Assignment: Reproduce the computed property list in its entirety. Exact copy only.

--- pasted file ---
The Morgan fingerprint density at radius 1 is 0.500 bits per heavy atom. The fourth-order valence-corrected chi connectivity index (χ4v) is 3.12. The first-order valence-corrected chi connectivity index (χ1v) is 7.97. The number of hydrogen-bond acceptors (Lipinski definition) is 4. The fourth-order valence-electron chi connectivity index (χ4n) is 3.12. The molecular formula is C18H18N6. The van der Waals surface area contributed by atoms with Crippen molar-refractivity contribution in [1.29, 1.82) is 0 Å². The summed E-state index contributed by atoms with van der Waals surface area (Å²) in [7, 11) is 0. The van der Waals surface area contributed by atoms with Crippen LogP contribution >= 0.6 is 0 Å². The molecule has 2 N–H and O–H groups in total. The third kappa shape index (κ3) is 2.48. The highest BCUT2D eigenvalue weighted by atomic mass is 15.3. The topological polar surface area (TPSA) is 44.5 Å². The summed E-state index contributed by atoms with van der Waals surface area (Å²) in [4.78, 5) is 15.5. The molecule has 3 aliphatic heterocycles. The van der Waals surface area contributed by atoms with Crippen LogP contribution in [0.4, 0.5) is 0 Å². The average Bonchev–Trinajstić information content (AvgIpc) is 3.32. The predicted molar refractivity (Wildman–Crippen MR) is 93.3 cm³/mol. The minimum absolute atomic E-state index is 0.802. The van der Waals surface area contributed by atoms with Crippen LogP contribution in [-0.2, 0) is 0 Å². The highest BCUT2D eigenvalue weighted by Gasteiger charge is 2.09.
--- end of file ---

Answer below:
The Morgan fingerprint density at radius 1 is 0.500 bits per heavy atom. The fourth-order valence-corrected chi connectivity index (χ4v) is 3.12. The first-order valence-corrected chi connectivity index (χ1v) is 7.97. The number of hydrogen-bond acceptors (Lipinski definition) is 4. The fourth-order valence-electron chi connectivity index (χ4n) is 3.12. The molecular formula is C18H18N6. The van der Waals surface area contributed by atoms with Crippen molar-refractivity contribution in [1.29, 1.82) is 0 Å². The summed E-state index contributed by atoms with van der Waals surface area (Å²) in [7, 11) is 0. The van der Waals surface area contributed by atoms with Crippen LogP contribution >= 0.6 is 0 Å². The molecule has 2 N–H and O–H groups in total. The third kappa shape index (κ3) is 2.48. The highest BCUT2D eigenvalue weighted by atomic mass is 15.3. The topological polar surface area (TPSA) is 44.5 Å². The summed E-state index contributed by atoms with van der Waals surface area (Å²) in [4.78, 5) is 15.5. The molecule has 3 aliphatic heterocycles. The van der Waals surface area contributed by atoms with Crippen LogP contribution in [0.4, 0.5) is 0 Å². The average Bonchev–Trinajstić information content (AvgIpc) is 3.32. The predicted molar refractivity (Wildman–Crippen MR) is 93.3 cm³/mol. The minimum absolute atomic E-state index is 0.802. The van der Waals surface area contributed by atoms with Crippen LogP contribution in [-0.2, 0) is 0 Å². The highest BCUT2D eigenvalue weighted by Gasteiger charge is 2.09.